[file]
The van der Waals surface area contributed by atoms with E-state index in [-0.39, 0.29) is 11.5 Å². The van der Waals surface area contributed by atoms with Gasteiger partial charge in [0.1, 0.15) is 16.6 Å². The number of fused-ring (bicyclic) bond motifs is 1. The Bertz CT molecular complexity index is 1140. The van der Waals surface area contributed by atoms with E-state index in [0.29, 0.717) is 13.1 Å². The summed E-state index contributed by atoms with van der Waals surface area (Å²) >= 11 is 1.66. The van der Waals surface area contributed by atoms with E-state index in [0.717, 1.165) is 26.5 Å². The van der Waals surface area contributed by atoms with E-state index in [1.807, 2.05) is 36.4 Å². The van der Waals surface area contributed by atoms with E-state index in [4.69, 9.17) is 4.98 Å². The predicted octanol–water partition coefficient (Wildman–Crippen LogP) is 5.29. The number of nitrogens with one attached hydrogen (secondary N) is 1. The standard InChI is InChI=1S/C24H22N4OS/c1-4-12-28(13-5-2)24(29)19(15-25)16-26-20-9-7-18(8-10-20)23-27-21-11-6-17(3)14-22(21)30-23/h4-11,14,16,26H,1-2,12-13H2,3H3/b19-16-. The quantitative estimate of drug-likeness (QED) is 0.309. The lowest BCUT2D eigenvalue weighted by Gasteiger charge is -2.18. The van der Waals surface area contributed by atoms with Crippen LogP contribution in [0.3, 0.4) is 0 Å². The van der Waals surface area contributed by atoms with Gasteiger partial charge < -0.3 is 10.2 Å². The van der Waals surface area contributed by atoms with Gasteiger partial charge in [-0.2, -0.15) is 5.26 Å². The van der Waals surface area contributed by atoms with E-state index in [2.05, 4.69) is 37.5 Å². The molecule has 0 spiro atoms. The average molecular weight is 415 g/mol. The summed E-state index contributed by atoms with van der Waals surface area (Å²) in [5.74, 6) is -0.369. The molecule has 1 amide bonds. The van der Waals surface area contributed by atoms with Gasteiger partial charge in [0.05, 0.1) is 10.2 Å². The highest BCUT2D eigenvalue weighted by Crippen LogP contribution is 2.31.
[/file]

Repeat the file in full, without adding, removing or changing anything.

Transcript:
The van der Waals surface area contributed by atoms with E-state index in [-0.39, 0.29) is 11.5 Å². The van der Waals surface area contributed by atoms with Gasteiger partial charge in [0.1, 0.15) is 16.6 Å². The number of fused-ring (bicyclic) bond motifs is 1. The Bertz CT molecular complexity index is 1140. The van der Waals surface area contributed by atoms with E-state index in [0.29, 0.717) is 13.1 Å². The summed E-state index contributed by atoms with van der Waals surface area (Å²) >= 11 is 1.66. The van der Waals surface area contributed by atoms with E-state index in [0.717, 1.165) is 26.5 Å². The van der Waals surface area contributed by atoms with E-state index in [1.807, 2.05) is 36.4 Å². The van der Waals surface area contributed by atoms with E-state index in [4.69, 9.17) is 4.98 Å². The predicted octanol–water partition coefficient (Wildman–Crippen LogP) is 5.29. The number of nitrogens with one attached hydrogen (secondary N) is 1. The standard InChI is InChI=1S/C24H22N4OS/c1-4-12-28(13-5-2)24(29)19(15-25)16-26-20-9-7-18(8-10-20)23-27-21-11-6-17(3)14-22(21)30-23/h4-11,14,16,26H,1-2,12-13H2,3H3/b19-16-. The quantitative estimate of drug-likeness (QED) is 0.309. The lowest BCUT2D eigenvalue weighted by Gasteiger charge is -2.18. The van der Waals surface area contributed by atoms with Crippen LogP contribution in [0.3, 0.4) is 0 Å². The van der Waals surface area contributed by atoms with Gasteiger partial charge < -0.3 is 10.2 Å². The van der Waals surface area contributed by atoms with Gasteiger partial charge in [-0.2, -0.15) is 5.26 Å². The van der Waals surface area contributed by atoms with E-state index in [2.05, 4.69) is 37.5 Å². The molecule has 0 spiro atoms. The average molecular weight is 415 g/mol. The summed E-state index contributed by atoms with van der Waals surface area (Å²) in [5.74, 6) is -0.369. The molecule has 1 amide bonds. The van der Waals surface area contributed by atoms with Gasteiger partial charge in [0.05, 0.1) is 10.2 Å². The highest BCUT2D eigenvalue weighted by Crippen LogP contribution is 2.31.